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Nature to Enjoy
Visitors to the incredible back country
will be enchanted by its rugged beauty
and tranquility. A journey into the
northernmost reaches of the Rocky
Mountains promises a truly memorable
experience of a lifetime.
Wildscapes
NATURE TO ENJOY
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h e l l o
n o r t h
. c o m
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Take only pictures, leave
only footprints!
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Pack it in, pack it out!
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Only bring what's absolutely
necessary!
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Dispose of waste
appropriately!
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Leave what you find enjoy
these gifts, but leave them
for others to experiences
as well!
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Be responsible with fire!
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Let people know where you
are and when you are
expected home.
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Never venture into any
wild or unfamiliar
environment without letting
somebody know!
Welcome
to
our
Wilderness
>
STONE MOUNTAIN PROVINCIAL PARK
The east boundary of Stone Mountain Provincial
Park is just north of Tetsa River bridge No. 2. The
Summit Pass and Wokkpash Protected Areas are
situated within Stone Mountain Provincial Park.
The highway climbs through spectacular mountain
scenery to Summit Pass. The striking rocky peaks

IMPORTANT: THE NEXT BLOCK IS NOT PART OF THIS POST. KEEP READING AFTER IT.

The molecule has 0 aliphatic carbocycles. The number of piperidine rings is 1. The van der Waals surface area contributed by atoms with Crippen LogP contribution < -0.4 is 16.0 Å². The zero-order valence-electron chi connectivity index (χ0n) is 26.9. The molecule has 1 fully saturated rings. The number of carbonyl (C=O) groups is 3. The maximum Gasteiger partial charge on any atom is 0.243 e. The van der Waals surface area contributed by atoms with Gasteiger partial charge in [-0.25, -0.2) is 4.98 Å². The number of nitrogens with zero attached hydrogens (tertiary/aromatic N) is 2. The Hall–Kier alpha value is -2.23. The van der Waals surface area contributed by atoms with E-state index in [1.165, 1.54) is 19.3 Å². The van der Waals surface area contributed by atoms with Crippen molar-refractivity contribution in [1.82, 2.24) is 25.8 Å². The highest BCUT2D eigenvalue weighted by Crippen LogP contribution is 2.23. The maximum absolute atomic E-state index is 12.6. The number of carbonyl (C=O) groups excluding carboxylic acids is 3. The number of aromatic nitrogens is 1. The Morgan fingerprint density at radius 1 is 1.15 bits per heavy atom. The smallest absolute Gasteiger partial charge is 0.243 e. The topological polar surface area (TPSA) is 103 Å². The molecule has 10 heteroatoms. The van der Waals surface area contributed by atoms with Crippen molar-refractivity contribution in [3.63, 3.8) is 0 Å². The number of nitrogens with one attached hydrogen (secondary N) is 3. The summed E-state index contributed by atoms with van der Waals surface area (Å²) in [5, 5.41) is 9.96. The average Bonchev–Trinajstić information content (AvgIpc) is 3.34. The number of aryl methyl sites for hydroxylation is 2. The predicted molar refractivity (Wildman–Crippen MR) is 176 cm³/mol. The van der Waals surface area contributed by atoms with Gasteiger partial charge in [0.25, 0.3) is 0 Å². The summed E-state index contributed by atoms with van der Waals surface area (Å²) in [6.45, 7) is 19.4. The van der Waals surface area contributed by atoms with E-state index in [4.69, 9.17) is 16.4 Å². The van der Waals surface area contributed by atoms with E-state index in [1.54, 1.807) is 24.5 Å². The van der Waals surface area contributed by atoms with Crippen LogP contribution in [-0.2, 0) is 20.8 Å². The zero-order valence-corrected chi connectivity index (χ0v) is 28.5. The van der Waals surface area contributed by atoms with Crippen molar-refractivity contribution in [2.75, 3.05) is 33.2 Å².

are often covered with snow during the summer
months. Cast a watchful eye for Stone's Sheep
and caribou.
SUMMIT LAKE PROVINCIAL CAMPGROUND
At the highest point of the Alaska Highway (4,250
ft/1,295 m), the Provincial Campground offers
gravel camping sites, water, garbage disposal and
a boat launch for the hardy recreational camper.
Although the amenities such as power hook-ups
and a sani-dump are not available, the scenery
beckons the traveler to stop for a rest. Fishing for
rainbow, lake trout and whitefish is fair. Three
marked trails provide exceptional alpine hiking
opportunities. Summit Lake is the largest water
body in the park. Rocky Crest Lake, a small
sub-alpine lake, is situated west of the pass. As
suggested by BC Parks, hikers and campers should
be prepared for all weather conditions in this
changeable climate. Always carry first aid
equipment and extra clothing and food. Since
water sources in the back country may carry giardia
or other parasites, please boil or filter all water
when in the back country.
Summit Lake
Provincial
Campground
Photos by April Moi
Photo by April Moi
STEAMBOAT MOUNTAIN
About 80 kilometres beyond Fort Nelson, you
arrive in the Northern Rocky Mountains and are
treated to your first stunning vistas of the
Muskwa-Kechika area. In this part of the region,
you can hike (take a day trip to the huge gravity-
defying Teetering Rock), enjoy the provincial
campground at Tetsa River, indulge in a bit of
river fishing, or check out your options for a
guided trail ride.
TETSA RIVER REGIONAL PARK
Private campsites are situated in the trees. Fish
for Grayling in the Tetsa River and enjoy short
hikes along the riverbank.